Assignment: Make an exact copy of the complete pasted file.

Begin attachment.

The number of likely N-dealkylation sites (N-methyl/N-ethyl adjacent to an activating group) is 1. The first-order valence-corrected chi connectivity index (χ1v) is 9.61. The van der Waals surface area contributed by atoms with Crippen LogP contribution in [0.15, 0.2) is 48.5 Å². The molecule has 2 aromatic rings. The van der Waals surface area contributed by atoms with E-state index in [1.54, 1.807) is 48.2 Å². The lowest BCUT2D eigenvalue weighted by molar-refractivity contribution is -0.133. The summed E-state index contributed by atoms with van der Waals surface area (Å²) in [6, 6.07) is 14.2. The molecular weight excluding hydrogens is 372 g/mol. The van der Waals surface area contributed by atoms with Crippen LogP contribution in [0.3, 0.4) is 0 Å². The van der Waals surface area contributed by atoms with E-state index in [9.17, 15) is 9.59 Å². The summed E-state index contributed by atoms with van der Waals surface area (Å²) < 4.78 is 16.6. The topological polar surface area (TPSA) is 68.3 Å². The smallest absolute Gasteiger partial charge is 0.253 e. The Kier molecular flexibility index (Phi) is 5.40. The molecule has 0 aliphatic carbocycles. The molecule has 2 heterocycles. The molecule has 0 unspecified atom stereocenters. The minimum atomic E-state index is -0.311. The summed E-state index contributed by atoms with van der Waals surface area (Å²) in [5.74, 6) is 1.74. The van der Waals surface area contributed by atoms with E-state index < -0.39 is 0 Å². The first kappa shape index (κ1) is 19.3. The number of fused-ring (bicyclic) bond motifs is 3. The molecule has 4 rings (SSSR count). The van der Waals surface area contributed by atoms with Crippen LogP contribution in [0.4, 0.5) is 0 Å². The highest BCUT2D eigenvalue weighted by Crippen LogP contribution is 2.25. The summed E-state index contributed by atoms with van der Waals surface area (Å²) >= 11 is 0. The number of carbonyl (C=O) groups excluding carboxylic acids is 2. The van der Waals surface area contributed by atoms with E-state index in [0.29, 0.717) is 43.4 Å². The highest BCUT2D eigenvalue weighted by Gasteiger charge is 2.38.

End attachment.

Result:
The number of likely N-dealkylation sites (N-methyl/N-ethyl adjacent to an activating group) is 1. The first-order valence-corrected chi connectivity index (χ1v) is 9.61. The van der Waals surface area contributed by atoms with Crippen LogP contribution in [0.15, 0.2) is 48.5 Å². The molecule has 2 aromatic rings. The van der Waals surface area contributed by atoms with E-state index in [1.54, 1.807) is 48.2 Å². The lowest BCUT2D eigenvalue weighted by molar-refractivity contribution is -0.133. The summed E-state index contributed by atoms with van der Waals surface area (Å²) in [6, 6.07) is 14.2. The molecular weight excluding hydrogens is 372 g/mol. The van der Waals surface area contributed by atoms with Crippen LogP contribution in [0.3, 0.4) is 0 Å². The van der Waals surface area contributed by atoms with E-state index in [9.17, 15) is 9.59 Å². The summed E-state index contributed by atoms with van der Waals surface area (Å²) < 4.78 is 16.6. The topological polar surface area (TPSA) is 68.3 Å². The smallest absolute Gasteiger partial charge is 0.253 e. The Kier molecular flexibility index (Phi) is 5.40. The molecule has 0 aliphatic carbocycles. The molecule has 2 heterocycles. The molecule has 0 unspecified atom stereocenters. The minimum atomic E-state index is -0.311. The summed E-state index contributed by atoms with van der Waals surface area (Å²) in [5.74, 6) is 1.74. The van der Waals surface area contributed by atoms with E-state index < -0.39 is 0 Å². The first kappa shape index (κ1) is 19.3. The number of fused-ring (bicyclic) bond motifs is 3. The molecule has 4 rings (SSSR count). The van der Waals surface area contributed by atoms with Crippen LogP contribution in [0.4, 0.5) is 0 Å². The highest BCUT2D eigenvalue weighted by Crippen LogP contribution is 2.25. The summed E-state index contributed by atoms with van der Waals surface area (Å²) >= 11 is 0. The number of carbonyl (C=O) groups excluding carboxylic acids is 2. The van der Waals surface area contributed by atoms with E-state index in [0.29, 0.717) is 43.4 Å². The highest BCUT2D eigenvalue weighted by Gasteiger charge is 2.38.